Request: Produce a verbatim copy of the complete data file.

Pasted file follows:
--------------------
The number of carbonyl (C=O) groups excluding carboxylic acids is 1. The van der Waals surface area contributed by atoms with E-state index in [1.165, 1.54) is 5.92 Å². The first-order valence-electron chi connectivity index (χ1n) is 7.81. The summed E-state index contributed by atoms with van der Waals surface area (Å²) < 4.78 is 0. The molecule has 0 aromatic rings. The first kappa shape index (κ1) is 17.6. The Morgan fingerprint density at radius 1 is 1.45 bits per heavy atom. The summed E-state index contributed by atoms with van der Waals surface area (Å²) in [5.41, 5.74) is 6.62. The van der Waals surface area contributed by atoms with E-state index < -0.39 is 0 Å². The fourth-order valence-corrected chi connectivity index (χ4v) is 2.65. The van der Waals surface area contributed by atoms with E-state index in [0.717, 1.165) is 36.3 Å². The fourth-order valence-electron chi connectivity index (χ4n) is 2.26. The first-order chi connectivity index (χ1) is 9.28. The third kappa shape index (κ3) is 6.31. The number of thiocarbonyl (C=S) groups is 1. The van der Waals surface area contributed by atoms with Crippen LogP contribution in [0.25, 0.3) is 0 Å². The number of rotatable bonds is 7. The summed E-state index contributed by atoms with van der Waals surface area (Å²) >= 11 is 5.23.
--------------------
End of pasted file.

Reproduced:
The number of carbonyl (C=O) groups excluding carboxylic acids is 1. The van der Waals surface area contributed by atoms with E-state index in [1.165, 1.54) is 5.92 Å². The first-order valence-electron chi connectivity index (χ1n) is 7.81. The summed E-state index contributed by atoms with van der Waals surface area (Å²) < 4.78 is 0. The molecule has 0 aromatic rings. The first kappa shape index (κ1) is 17.6. The Morgan fingerprint density at radius 1 is 1.45 bits per heavy atom. The summed E-state index contributed by atoms with van der Waals surface area (Å²) in [5.41, 5.74) is 6.62. The van der Waals surface area contributed by atoms with E-state index < -0.39 is 0 Å². The fourth-order valence-corrected chi connectivity index (χ4v) is 2.65. The van der Waals surface area contributed by atoms with E-state index in [0.717, 1.165) is 36.3 Å². The fourth-order valence-electron chi connectivity index (χ4n) is 2.26. The first-order chi connectivity index (χ1) is 9.28. The third kappa shape index (κ3) is 6.31. The number of thiocarbonyl (C=S) groups is 1. The van der Waals surface area contributed by atoms with Crippen LogP contribution in [0.25, 0.3) is 0 Å². The number of rotatable bonds is 7. The summed E-state index contributed by atoms with van der Waals surface area (Å²) >= 11 is 5.23.